That’s also why, despite all the talk about Jordan Davis, Adam Anderson or other returning players on defense, the player on that side of the ball who will likely be Georgia’s key is Tykee Smith.

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Wednesday morning buffet

SEC Media Days are always good for a few tasty menu items.

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UPDATE:  This goes out to those of you who have missed the point behind Saban’s comment about Bryce Young.

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Filed under BCS/Playoffs, General Idiocy, Georgia Football, It's Just Bidness, Strategery And Mechanics, The Body Is A Temple, Transfers Are For Coaches.

Another take on JT Daniels

I missed this when it came out a month or so ago, but here’s the good and bad on Georgia’s quarterback from Pro Football Network:

The Georgia QB has an NFL-caliber arm. He routinely makes accurate intermediate and short-area passes. Furthermore, he demonstrates anticipation on these passes, putting his receiver in a position to make extra yardage after the catch. In his short career as the Georgia QB, Daniels has shown the ability to drive the ball to the deep third in Todd Monken’s vertical offense. Additionally, he can put enough zip on the ball to throw across his body.

Although he won’t earn any dual-threat monikers, Daniels has impressive athleticism as far as pocket maneuverability. He is light on his feet and can change direction quickly, making him elusive within the pocket. When the Georgia QB does get hit, which we’ll get to shortly, Daniels displays exceptional competitive toughness. He can rebound from a significant impact, gather himself, and stand firm in the pocket the next play.

Areas for improvement

Having praised Daniels’ ability to maneuver in the pocket, let’s start with pocket presence as an area for improvement on his scouting report. Although he has some elusiveness in the pocket, he also takes too many sacks. Daniels needs to work on getting the ball away quicker in dangerous situations.

Standing at 6’3″, Daniels has decent size to play the position in the NFL. However, there were a large number of batted passes during the games studied. He needs to ensure that he consistently clears the line of scrimmage cleanly with his passes to elevate his NFL Draft stock.

Despite having the requisite arm strength to drive the ball to the deep third, there is room for improvement. The Georgia QB’s deep shots can hang in the air, requiring the receiver to slow down in his route rather than hitting him in stride. There are also some deep ball accuracy issues that Daniels will need to clean up in the upcoming college football season.

I don’t there’s anything there that’s particularly unfair.  It’s hard to know exactly what Daniels’ limitations are, based on the small sample size, the rust from the injury and playing in a new scheme with a limited amount of practice time.  I do think it’s likely he shows improvement on the deep ball as he learns to trust his rehabbed knee, but his propensity for taking sacks is troubling, as it’s something that’s plagued him throughout his college career.  Can Monken coach him out of that?

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Offseason to do list

Two stats that correlate to personal observation:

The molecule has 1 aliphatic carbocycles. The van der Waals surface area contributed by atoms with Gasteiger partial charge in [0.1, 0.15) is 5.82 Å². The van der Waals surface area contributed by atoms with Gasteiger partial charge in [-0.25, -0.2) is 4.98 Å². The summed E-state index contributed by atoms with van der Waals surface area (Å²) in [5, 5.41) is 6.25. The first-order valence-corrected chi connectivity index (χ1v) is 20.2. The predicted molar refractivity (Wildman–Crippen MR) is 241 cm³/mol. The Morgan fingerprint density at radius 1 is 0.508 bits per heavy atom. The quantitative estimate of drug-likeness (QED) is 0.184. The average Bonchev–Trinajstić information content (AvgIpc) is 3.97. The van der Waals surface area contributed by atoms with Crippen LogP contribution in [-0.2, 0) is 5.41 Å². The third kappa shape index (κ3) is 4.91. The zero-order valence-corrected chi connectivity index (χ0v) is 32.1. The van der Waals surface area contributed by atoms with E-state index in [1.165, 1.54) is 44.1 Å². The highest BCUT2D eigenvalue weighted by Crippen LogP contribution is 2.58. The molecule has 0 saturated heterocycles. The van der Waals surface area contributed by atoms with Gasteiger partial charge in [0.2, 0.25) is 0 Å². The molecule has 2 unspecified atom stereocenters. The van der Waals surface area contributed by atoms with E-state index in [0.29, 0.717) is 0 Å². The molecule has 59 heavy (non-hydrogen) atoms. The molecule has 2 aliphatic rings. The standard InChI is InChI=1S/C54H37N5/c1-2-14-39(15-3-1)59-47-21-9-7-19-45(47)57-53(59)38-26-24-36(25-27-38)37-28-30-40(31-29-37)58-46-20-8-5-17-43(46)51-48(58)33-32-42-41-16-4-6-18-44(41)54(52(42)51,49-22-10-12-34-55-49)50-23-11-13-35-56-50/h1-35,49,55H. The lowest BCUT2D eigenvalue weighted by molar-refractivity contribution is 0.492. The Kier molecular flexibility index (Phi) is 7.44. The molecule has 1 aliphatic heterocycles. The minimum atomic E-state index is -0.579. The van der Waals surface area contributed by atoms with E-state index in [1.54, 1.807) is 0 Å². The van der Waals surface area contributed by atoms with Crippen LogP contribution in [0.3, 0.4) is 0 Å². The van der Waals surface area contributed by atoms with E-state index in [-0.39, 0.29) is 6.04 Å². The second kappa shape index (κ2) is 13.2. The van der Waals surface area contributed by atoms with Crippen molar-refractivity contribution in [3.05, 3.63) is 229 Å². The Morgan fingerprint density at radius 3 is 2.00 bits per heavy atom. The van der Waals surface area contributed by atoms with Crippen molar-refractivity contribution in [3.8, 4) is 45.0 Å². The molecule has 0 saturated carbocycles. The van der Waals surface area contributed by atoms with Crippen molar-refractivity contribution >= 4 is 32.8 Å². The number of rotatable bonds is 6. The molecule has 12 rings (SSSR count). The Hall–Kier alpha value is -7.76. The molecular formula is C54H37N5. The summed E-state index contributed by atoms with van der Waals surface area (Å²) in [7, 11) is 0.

With regard to the first issue, I attribute at least some of those problems to the scheme change (with a greater emphasis on downfield throws) and the lack of time to implement it fully in practice, but, still, it’s kind of strange to see a Kirby Smart offense with that kind of shortcoming.

With regard to the second… well, let’s just say I’d like to see what that stat would look like if you took Kenny McIntosh out of the calculations.  In any event, it’s an area where JT needs better support this season.

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Thursday morning buffet

Sample the wares, peeps.

  • Graham is reporting that College Gameday will head to Charlotte for Georgia’s opener.  Really, it would have been a surprise had it been announced it was going elsewhere.
  • I’m old enough to remember when UCF said they’d play a 2-for-1 with Florida over their dead body.
  • The best play in football is(h/t Josh)
  • Brent Venables is making serious bank.
  • Georgia is sending two players to next week’s SEC Media Days, JT Daniels and Jordan Davis.  What’s the over/under on the number of times Daniels gets asked why he didn’t start sooner last season?
  • Is it now or never for Georgia?”  Narrative, if you’ve lost Mr. Conventional Wisdom…
  • Take this for what it’s worth, a post from someone attending a luncheon yesterday at which Coach Smart spoke about the team.
  • Geoff Collins, the college football director of player personnel pioneer.

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Filed under ESPN Is The Devil, Georgia Football, Georgia Tech Football, It's Not Easy Being A Mid-Major, It's Just Bidness, Mr. Conventional Wisdom, Strategery And Mechanics

Keep Calm and Carry On, Monken.

Yesterday, Josh responded to a post and comments here with a very interesting Twitter thread.  (He hinted at it in a comment here yesterday.)

Here’s the money part:

As insane as those numbers in his chart are — and for Georgia, those are pretty damned insane — remember (1) there’s two-thirds of a season’s worth of erratic QB play baked into them and (2) Monken didn’t get a spring practice to install his offense.  Neither of those are part of the 2021 story.

Maybe we should just chill the fuck out about Georgia’s offense for a while and wait to see if consistency pays off.

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Run the damned ball, Monken?

Came across this chart that ranked D-1 teams by their passing plays percentage last season.  At 46.37%, Georgia finished 67th.  Now, before you say, “hell, with the quarterback play they had in the first eight games, I’da run it, too”, note that the percentage was even lower over the last three games (43.90%).  And that was with them throwing a ton in the bowl game, which ought to give you an idea of how dominant the run game was against South Carolina and Missouri.

Anyway, when the dust settled, Monken only raised the overall percentage a tick from what it was under Foley Coley in 2019 (45.70%), albeit it with better overall results.  Which leads to today’s question:  where do you expect Georgia’s passing plays percentage to be at the end of the 2021 season?